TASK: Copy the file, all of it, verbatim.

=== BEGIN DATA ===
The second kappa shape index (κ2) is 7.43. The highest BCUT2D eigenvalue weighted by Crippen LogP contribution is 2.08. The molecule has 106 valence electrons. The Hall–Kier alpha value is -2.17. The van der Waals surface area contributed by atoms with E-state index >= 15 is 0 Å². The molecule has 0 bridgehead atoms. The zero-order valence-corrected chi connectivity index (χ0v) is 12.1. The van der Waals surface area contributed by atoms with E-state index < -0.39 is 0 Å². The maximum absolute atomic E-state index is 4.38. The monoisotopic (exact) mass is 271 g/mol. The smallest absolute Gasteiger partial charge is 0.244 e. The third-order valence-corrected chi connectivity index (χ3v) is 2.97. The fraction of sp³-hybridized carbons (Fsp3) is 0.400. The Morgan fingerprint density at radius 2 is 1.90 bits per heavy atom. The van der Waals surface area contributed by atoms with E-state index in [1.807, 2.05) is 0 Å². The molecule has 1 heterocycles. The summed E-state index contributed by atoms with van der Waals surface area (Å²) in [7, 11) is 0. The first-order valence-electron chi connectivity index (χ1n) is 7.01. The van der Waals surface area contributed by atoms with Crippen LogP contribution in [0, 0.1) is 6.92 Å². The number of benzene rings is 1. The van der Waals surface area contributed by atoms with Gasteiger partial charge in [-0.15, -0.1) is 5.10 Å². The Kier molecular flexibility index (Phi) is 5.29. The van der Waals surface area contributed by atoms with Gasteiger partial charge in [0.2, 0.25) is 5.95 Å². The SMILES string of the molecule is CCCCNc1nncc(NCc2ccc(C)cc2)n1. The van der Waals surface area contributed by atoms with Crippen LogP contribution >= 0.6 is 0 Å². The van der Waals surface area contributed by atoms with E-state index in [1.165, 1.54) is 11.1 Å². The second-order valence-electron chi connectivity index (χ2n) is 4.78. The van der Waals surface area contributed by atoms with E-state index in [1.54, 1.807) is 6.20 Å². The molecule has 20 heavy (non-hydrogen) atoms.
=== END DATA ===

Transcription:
The second kappa shape index (κ2) is 7.43. The highest BCUT2D eigenvalue weighted by Crippen LogP contribution is 2.08. The molecule has 106 valence electrons. The Hall–Kier alpha value is -2.17. The van der Waals surface area contributed by atoms with E-state index >= 15 is 0 Å². The molecule has 0 bridgehead atoms. The zero-order valence-corrected chi connectivity index (χ0v) is 12.1. The van der Waals surface area contributed by atoms with E-state index < -0.39 is 0 Å². The maximum absolute atomic E-state index is 4.38. The monoisotopic (exact) mass is 271 g/mol. The smallest absolute Gasteiger partial charge is 0.244 e. The third-order valence-corrected chi connectivity index (χ3v) is 2.97. The fraction of sp³-hybridized carbons (Fsp3) is 0.400. The Morgan fingerprint density at radius 2 is 1.90 bits per heavy atom. The van der Waals surface area contributed by atoms with E-state index in [1.807, 2.05) is 0 Å². The molecule has 1 heterocycles. The summed E-state index contributed by atoms with van der Waals surface area (Å²) in [7, 11) is 0. The first-order valence-electron chi connectivity index (χ1n) is 7.01. The van der Waals surface area contributed by atoms with Crippen LogP contribution in [0, 0.1) is 6.92 Å². The number of benzene rings is 1. The van der Waals surface area contributed by atoms with Gasteiger partial charge in [-0.15, -0.1) is 5.10 Å². The Kier molecular flexibility index (Phi) is 5.29. The van der Waals surface area contributed by atoms with Gasteiger partial charge in [0.2, 0.25) is 5.95 Å². The SMILES string of the molecule is CCCCNc1nncc(NCc2ccc(C)cc2)n1. The van der Waals surface area contributed by atoms with Crippen LogP contribution >= 0.6 is 0 Å². The van der Waals surface area contributed by atoms with E-state index in [1.165, 1.54) is 11.1 Å². The second-order valence-electron chi connectivity index (χ2n) is 4.78. The van der Waals surface area contributed by atoms with E-state index in [1.54, 1.807) is 6.20 Å². The molecule has 20 heavy (non-hydrogen) atoms.